Business news organizations' websites lit up February 14 with the news that Toshiba has taken a $6.3 billion writedown to its US nuclear unit and made several executive changes, including the resignation of Chairman Shigenori Shiga as representative executive officer to take management responsibility for the loss.
In December, Toshiba announced it expected to incur a loss of several hundred billion yen in relation to the nuclear power plant builder purchased through Westinghouse Electric. Shigenori Shiga, a Toshiba chairman that hailed from the failed US -based Westinghouse Electric nuclear plant subsidiary, tendered his resignation.
The losses have gotten so big that they could topple a company whose roots go back to 1875, the dawn of Japan's modern era.
Shaw and Toshiba bought Westinghouse in 2006.
"The best possible option is to sell everything because it would be meaningless for Toshiba to keep a minority stake in the memory business, " said Ace Research Institute analyst Hideki Yasuda. It has already chose to spin off its core chip business and said today it is considering selling a majority stake, for which multiple potential investors have made offers. "There is also the question of why the nuclear write-down happened". The 2015 acquisition has been a major cause of the massive loss in Toshiba's nuclear power business.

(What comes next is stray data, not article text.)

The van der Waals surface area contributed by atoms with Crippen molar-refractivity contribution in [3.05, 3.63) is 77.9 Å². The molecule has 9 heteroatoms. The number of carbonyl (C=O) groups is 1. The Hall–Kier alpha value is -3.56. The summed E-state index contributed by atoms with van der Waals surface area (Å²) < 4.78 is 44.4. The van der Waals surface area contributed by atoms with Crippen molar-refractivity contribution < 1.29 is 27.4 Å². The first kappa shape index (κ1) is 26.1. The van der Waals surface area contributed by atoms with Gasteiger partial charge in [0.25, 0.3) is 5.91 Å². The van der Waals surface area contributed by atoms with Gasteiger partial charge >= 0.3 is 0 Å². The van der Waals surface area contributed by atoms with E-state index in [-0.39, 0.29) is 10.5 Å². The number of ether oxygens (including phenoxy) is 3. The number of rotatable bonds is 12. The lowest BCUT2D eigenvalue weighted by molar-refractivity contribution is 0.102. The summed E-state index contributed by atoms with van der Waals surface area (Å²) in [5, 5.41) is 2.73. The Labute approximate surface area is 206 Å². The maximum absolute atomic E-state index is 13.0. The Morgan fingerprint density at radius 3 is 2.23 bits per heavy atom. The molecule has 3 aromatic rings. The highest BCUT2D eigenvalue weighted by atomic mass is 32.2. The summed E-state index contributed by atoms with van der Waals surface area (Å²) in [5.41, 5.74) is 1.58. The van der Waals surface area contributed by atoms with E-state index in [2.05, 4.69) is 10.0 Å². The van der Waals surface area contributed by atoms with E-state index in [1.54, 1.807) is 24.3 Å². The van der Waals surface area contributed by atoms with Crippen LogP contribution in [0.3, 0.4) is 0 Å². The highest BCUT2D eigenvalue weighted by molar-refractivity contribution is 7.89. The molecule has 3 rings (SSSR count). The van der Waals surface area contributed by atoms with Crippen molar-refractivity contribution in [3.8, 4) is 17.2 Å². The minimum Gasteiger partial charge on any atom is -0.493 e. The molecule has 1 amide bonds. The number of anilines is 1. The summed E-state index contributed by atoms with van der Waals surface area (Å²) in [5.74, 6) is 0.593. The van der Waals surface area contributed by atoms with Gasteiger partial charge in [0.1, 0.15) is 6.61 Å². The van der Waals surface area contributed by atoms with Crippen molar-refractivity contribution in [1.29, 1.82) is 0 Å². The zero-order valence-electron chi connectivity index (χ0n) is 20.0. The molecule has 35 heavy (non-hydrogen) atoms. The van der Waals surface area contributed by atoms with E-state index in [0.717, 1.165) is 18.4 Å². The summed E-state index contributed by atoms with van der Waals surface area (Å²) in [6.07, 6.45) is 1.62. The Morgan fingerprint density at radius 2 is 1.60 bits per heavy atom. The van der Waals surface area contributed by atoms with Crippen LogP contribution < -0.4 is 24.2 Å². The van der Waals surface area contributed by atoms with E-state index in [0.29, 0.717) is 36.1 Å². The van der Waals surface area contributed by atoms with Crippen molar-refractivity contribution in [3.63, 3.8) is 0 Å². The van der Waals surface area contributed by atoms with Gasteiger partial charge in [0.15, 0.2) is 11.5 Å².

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Up until now Toshiba has said it was looking to sell no more than 19.9 percent of its chip business for about $3.6 billion although this has produced a tepid response from potential buyers (see Few firms show interest in Toshiba's chip business ).
In December, Toshiba warned investors that it might have to write down "billions" on that botched investment.
The company will conduct further investigations on the issue during the next month.
Toshiba manufactured one of the reactors in Japan's crippled Fukushima Daiichi nuclear plant, which was hit by an quake and tsunami in March 2011, and has since been involved in the clean up.
Westinghouse has built 91 reactors around the world, of which 67 are still operating, 12 are closed and four are in long-term outage.
Toshiba is attempting to recover after it emerged in 2015 that profits had been overstated for seven years, prompting its boss to step down.